Photo of Solberg, Marvin

Marvin Solberg

Biobehavioral Nursing Science

About

Marvin Solberg is a 5th year PhD candidate at Wayne State University College of Nursing. He is also obtaining a Graduate Certificate in Alcohol and Drug Abuse Studies through the School of Social Work. While at Wayne, Marvin’s academic excellence has been recognized as he was a recipient of the Dean’s Diversity Fellowship (2016-2018) and is currently funded as a Graduate Teaching Assistant. He was also recognized as an American Psychiatric Nurses Association (APNA) Board Scholar in 2020.

During his doctoral program, Marvin has demonstrated outstanding scholarship as he has submitted four manuscripts for publication. One manuscript, which is published in the Journal for Nurse Practitioners investigated spirituality in nurse practitioner curricula. Another manuscript, published in the Journal of Immigrant and Minority Health, investigated adverse childhood experiences (ACEs) and health outcomes among U.S. immigrants and refugees. A third manuscript, published in the Western Journal of Nursing Research, examined the psychometric properties of the Brief COPE instrument in a sample of pregnant Black women. A fourth manuscript, which is a systematic review of the factor structure of the Brief COPE, was recently published in the Western Journal of Nursing Research. In addition to publications, Marvin has disseminated his work at numerous local, regional, and national conferences including the Urban Health Conference in Detroit, MI, Midwest Nursing Research Society (MNRS), and American Psychiatric Nurses Association (APNA).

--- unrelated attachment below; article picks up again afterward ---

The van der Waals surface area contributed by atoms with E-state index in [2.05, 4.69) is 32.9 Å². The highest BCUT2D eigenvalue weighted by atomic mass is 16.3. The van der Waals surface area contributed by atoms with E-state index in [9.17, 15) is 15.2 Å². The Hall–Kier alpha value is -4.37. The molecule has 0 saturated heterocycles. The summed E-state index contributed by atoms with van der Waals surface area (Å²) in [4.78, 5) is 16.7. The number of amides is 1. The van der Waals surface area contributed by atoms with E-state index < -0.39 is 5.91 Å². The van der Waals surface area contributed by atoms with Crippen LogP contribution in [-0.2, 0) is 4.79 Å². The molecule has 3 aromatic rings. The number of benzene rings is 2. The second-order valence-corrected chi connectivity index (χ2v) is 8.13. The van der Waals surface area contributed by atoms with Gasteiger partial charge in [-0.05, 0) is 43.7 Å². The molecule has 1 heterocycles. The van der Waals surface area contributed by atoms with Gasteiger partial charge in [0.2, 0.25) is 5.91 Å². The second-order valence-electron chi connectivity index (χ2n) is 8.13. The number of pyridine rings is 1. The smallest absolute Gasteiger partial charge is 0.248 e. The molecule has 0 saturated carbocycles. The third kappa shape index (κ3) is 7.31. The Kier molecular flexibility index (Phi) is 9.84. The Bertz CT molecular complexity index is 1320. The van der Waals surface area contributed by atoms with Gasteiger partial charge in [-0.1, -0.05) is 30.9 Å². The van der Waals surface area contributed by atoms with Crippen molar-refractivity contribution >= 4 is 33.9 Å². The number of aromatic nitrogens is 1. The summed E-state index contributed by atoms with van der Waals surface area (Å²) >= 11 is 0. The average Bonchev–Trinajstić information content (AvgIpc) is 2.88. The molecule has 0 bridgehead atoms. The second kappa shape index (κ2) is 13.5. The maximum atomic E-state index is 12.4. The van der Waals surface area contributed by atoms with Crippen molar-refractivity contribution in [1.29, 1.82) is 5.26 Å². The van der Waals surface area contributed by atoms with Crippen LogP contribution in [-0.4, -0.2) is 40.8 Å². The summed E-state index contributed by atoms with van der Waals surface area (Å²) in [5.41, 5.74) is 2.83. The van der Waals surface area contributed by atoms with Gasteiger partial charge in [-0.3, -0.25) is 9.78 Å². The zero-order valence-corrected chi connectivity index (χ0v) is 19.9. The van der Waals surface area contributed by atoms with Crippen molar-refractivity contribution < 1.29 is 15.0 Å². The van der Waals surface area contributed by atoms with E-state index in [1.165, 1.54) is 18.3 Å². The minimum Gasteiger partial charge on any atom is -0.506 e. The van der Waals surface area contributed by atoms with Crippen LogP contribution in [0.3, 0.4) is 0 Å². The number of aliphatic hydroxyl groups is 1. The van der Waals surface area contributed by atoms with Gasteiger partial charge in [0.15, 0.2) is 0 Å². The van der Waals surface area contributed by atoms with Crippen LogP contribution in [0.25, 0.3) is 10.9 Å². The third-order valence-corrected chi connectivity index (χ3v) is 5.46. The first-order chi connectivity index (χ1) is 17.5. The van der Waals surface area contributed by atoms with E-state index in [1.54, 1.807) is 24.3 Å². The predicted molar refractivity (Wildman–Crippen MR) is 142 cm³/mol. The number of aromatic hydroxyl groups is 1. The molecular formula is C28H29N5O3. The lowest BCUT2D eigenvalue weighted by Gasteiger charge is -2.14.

Marvin also has extensive clinical expertise in psychiatric nursing. He has experience in acute inpatient psychiatry, addiction medicine, and emergency psychiatric services. These clinical experiences and scholarly activities helped focused Marvin’s research interest in examining the association of childhood adversity and negative health outcomes in young adults. Specifically, Marvin is investigating the effects of childhood adversity on mental health outcomes (depressive and anxious symptomology) and substance use (alcohol, marijuana, tobacco, and e-cigarette) among Black and White young adults. To fund his dissertation research, Marvin is funded by Sigma Theta Tau International Lambda Chapter, Blue Cross Blue Shield of Michigan Foundation, and WSU Graduate School/ College of Nursing Dissertation Research Support. Results of his dissertation address a gap in literature related to the role childhood adversities have in health disparities facing Black young adults.